Several comments that suggested shooting unrecognized black men in the Bowleys Quarters neighborhood of Baltimore County sparked outrage on social media Wednesday, including a tweet from Orioles outfielder Adam Jones.
The comments were posted in a Facebook group called the "Bowleys Quarters Social Club" about three black men seen near the Revolea Beach area. One commenter called for neighbors to "just shoot them," another said gun violence was the "only way to resolve the issue," and a third said: "Why wait for them to stick first. get the shot gun lets go hunting! Lol they gonna learn tonight."
The posts, which have since been deleted, were captured and reposted on the page of local blogger A.F. James MacArthur, who goes by "Baltimore Spectator" online. His online article, which contained screen grabs of the comments, was widely spread on Twitter, including by Jones.
"I have a story that I want to shine some light on cause it's just wrong for ppl to continue to think racism is ok," Jones tweeted. "This is not ok. This could be my son and I."
County Council Chairwoman Cathy Bevins, who represents Bowleys Quarters, said she saw the comments Wednesday and added that the Facebook discussion was not reflective of the community.
"I think that was one or two probably ignorant people just not thinking," said Bevins, a Democrat from Middle River.
She said the Bowleys Quarters Social Club page doesn't represent an official community group and often functions as a neighborhood rumor mill.
Bevins acknowledged there may be some racial tensions in Bowleys Quarters and elsewhere in the county, but said she's never heard any racist comments or threats.
"Racism is alive and well, we all know that. It's there," she said. But, she added, "I hate to think that's the thought process of the average person, especially in Bowleys Quarters."
Baltimore County public school officials are reviewing online comments "apparently posted" by Rob Bartosch, a teacher at Stemmers Run Middle School, spokesman Mychael Dickerson said. He declined to comment on the employee's current status with the school system, saying it was a personnel matter.
The district said in a statement that it has "an expectation of behavior, conduct, and setting of an example by our staff when they are inside and outside the school system."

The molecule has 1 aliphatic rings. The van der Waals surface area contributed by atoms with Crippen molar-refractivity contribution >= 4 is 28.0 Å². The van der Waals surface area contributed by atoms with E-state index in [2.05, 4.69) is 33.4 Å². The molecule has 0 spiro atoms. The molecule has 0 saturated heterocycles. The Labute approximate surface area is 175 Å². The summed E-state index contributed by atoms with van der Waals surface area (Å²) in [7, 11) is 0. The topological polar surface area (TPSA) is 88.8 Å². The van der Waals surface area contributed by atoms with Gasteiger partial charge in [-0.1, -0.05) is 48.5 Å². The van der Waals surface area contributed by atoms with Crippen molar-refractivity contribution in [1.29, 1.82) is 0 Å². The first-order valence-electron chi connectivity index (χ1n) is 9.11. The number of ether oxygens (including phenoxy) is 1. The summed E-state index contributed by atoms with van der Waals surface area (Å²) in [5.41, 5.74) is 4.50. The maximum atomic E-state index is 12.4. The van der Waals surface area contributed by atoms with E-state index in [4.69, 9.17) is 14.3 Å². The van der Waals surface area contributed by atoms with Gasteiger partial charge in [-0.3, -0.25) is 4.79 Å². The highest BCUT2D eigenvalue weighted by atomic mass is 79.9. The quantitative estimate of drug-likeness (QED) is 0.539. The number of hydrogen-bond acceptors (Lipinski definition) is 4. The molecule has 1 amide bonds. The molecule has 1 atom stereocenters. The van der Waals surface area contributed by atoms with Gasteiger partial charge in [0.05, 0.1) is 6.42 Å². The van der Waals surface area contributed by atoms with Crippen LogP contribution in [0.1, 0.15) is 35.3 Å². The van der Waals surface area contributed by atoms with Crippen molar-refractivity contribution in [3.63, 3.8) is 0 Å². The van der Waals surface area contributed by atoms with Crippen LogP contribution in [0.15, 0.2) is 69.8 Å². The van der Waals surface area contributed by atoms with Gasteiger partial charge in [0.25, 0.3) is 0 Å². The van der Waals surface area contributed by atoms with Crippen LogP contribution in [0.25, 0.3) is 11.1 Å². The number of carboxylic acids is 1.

"When an employee's behavior inside or outside of school causes a disruption to the instructional environment, we will thoroughly review the situation," the district said.
Bartosch could not be reached to comment.
Bartosch also is listed online as an adjunct professor with the Community College of Baltimore County.
Sandra Kurtinitis, president of Community College of Baltimore County, released a statement Wednesday on the college's Facebook page, saying it had come to her attention that a CCBC adjunct faculty member "has been quoted as making a disturbing, racist and violent comment." College spokeswoman Hope Hall Davis on Thursday identified the faculty member as Bartosch.
"Our college has zero tolerance for racist and violent comments or behavior of any kind," she said. "I want to assure you that we are taking this situation very seriously. We are actively investigating and taking appropriate action."
Other Facebook commenters on the Bowleys Quarters page could not be reached to comment.
Renee Snow, 45, a Bowleys Quarters resident who administers the Facebook page, said she was "horrified" by the comments on what had been a forum to talk about lost dogs and parent-teacher association meetings.
"Never in my wildest dreams did I think anything would turn so racially charged," she said.
She said her "first instinct" was to immediately take down the comments. She made the group private when members received threats, and she said she'll probably delete the page.
Snow said she didn't check the page daily, but when she began receiving thousands of emails about the posts, she posted a message of her own condemning them. The Facebook group has 1,100 members and was open to the public, she said, and she's not sure whether the commenters were members of the group.
Snow said recent crime in the area has caused neighborhood anxiety, which she believes prompted the initial discussion of the men in the neighborhood — "people trying to share what they're seeing."
The social club is separate from the Bowleys Quarters Community Association. The neighborhood association's vice president, Ron Walper, said the two groups once collaborated on a trash cleanup of Carroll Island.
Baltimore Sun reporters Alison Knezevich and Pamela Wood contributed to this article.